|"Llano Estacado," 6 1/2 by 10" watercolor, 140 lb d'Arches cold press pape|
with harsh formations
rising in rugged
--From "Llano Estacado," in Sunlight & Cedar, --Ken Hada
Llano Estacado. The "Staked Plains" of the Texas Panhandle and Eastern New Mexico...where flat is deceiving.
A place of magic, of history, unless you had to walk the interminable flat land like Coronado and the Spaniards looking for gold, or rode horses across them like the U.S Army looking for Comanches 300 years later, instead of speeding along at 75 mph on an Interstate today.
Even today, people seem to think they're boring, featureless, something to get across as quickly as possible. And they're not all flat. They're a land of extremes, of weather, and of geology.
You haven't looked? Or dodged huge thunderstorms, survived ice storms and hai, and blizzards, weathered continual winds, watched for tornadoes, experienced the dust storms, or discovered the canyons and caprock.
(I've driven them often, especially these recent years when my daughter and son-in-law and grandchildren have moved outside Canyon, 10 miles south of Amarillo. Todd is an MD in the Texas Tech system in Amarillo, and Dallas, besides being a full-time mommy, operates two indie bookstores, Burrowing Owl Books in Canyon and Amarillo.)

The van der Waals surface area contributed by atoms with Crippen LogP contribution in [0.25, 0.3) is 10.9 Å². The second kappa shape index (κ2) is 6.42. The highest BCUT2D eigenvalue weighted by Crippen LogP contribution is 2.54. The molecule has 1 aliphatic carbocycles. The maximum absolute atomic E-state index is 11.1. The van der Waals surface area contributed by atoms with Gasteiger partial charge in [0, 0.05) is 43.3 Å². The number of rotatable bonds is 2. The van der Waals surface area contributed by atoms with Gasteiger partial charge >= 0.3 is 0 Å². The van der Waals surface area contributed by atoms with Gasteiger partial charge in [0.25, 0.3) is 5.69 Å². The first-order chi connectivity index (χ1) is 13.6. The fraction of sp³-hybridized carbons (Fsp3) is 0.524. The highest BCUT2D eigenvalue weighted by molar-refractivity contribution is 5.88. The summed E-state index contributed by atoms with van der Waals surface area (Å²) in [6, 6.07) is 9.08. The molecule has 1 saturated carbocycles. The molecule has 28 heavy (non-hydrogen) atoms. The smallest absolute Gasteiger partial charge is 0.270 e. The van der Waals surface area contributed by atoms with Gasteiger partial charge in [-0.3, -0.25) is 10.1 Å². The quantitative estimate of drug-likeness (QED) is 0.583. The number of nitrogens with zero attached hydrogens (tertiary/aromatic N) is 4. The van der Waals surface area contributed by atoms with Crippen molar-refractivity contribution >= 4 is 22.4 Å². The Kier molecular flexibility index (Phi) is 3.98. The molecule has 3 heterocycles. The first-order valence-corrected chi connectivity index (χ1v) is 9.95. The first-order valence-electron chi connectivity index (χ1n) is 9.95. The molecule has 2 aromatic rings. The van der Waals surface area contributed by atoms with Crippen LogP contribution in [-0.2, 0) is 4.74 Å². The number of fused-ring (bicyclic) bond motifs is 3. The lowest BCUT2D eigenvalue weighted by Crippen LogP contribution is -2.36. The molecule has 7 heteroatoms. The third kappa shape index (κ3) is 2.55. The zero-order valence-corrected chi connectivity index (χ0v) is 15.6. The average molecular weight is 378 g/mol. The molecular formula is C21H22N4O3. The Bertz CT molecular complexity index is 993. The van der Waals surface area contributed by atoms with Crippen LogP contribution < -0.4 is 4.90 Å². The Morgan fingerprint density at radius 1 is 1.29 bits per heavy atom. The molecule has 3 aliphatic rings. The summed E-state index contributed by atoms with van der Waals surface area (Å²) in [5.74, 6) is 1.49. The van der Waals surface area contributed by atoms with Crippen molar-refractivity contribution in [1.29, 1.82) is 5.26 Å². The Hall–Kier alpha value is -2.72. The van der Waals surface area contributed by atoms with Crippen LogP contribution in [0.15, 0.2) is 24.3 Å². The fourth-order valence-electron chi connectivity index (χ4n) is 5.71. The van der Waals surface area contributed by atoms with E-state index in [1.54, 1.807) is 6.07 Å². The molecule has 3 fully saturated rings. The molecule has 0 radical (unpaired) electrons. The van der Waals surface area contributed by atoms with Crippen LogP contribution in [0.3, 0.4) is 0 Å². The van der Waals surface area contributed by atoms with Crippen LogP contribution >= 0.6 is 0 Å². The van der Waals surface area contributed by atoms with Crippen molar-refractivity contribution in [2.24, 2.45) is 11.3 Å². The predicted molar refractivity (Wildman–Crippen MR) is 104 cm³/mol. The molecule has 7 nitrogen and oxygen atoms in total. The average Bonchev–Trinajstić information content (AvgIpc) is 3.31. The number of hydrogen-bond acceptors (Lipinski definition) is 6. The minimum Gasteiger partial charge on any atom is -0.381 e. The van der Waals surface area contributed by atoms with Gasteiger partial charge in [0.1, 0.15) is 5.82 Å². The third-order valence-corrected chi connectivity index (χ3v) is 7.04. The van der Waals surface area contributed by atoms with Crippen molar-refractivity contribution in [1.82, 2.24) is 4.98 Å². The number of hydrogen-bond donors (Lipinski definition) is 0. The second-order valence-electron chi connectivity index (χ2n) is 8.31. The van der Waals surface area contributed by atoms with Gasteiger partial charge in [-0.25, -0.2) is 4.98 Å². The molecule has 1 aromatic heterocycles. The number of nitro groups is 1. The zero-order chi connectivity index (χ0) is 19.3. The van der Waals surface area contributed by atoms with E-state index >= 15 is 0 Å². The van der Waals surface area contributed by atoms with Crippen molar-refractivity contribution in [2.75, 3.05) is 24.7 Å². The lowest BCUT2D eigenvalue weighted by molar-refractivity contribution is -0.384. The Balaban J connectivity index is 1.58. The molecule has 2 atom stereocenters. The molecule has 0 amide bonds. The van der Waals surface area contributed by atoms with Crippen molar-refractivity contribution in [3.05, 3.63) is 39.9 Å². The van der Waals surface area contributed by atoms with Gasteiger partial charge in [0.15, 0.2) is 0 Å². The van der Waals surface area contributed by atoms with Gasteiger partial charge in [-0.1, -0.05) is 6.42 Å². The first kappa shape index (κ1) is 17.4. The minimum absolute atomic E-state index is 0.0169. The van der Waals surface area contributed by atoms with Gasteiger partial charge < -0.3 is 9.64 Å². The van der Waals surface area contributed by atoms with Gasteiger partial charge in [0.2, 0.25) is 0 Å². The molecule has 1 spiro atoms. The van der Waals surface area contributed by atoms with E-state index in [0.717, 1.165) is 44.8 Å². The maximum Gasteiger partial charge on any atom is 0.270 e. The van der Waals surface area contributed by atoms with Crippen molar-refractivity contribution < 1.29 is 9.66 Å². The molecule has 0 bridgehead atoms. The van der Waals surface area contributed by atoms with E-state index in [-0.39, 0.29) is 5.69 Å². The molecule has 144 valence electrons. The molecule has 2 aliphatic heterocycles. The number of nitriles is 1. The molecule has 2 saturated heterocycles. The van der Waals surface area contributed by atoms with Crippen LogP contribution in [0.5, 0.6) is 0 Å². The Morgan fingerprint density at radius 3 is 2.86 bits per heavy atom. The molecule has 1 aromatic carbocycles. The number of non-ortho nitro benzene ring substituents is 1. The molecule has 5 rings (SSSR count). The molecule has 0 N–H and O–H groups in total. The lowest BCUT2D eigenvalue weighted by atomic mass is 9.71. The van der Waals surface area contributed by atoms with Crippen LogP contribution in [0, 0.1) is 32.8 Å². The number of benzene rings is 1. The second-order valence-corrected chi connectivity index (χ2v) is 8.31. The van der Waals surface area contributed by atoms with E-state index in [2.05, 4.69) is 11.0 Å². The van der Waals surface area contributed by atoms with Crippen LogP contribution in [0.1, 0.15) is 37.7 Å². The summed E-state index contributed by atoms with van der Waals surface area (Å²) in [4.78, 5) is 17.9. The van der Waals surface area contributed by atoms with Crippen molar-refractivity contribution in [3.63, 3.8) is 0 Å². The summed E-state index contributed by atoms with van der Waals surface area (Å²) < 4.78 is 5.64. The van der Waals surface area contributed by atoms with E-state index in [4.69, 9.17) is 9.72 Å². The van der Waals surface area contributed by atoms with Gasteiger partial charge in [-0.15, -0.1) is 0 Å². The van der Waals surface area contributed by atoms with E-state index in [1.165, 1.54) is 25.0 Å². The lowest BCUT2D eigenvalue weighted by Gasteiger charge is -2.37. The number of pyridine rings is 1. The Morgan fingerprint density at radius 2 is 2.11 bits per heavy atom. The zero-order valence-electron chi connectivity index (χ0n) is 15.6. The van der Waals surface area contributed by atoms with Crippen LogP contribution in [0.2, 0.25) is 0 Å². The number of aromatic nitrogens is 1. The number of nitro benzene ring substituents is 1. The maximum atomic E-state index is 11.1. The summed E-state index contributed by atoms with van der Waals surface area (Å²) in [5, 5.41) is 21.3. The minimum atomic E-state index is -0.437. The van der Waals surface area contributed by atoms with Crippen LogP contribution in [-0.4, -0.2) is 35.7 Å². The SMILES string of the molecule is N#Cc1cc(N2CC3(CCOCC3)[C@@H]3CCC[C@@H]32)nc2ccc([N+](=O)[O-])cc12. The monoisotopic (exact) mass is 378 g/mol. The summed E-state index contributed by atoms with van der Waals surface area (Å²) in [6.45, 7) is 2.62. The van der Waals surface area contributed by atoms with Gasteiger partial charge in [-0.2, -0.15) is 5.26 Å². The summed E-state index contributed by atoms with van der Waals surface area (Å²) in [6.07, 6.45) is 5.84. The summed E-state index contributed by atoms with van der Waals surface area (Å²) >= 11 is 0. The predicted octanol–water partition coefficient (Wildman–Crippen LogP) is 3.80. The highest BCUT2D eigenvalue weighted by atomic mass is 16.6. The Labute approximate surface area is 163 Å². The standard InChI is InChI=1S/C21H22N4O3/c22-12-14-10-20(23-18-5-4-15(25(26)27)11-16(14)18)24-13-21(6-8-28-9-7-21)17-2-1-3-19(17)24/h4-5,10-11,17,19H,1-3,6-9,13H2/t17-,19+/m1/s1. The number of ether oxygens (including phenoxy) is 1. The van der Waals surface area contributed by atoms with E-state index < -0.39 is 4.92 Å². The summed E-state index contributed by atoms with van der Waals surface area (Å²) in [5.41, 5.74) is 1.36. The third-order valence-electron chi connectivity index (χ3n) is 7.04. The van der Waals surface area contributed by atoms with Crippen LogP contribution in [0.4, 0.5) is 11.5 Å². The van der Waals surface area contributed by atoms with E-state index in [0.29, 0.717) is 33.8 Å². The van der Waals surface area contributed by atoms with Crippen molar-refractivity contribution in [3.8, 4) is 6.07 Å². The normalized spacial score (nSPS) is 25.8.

That is an aside to the story of today's painting. As with anyplace that still has wild in it, and wide open spaces, there is to me always poetry.
And Ken's poem inspired today's painting. Those verses above are just the opening. If you want the rest, buy his book, or wait for me to review it.
I've had his new book since it came out in July, intending to review it, and that is coming soon. But it takes me time to stew on choosing paints and words especially in dealing with poetry. Ken lives in Ada, and is nationally recognized. Sunlight & Cedar is his eighth poetry collection. The cover carries a photo I expect was taken somewhere along the edges of the Llano in West Texas.
Today's painting is more impressionistic than two dimensional as fits the poem and the spirit of the Llano, and I've found that poets think in several dimensions.
By the way, don't expect the rest of Ken's poem to be flat as the llano. Like the landscape, there are always twists and surprises.
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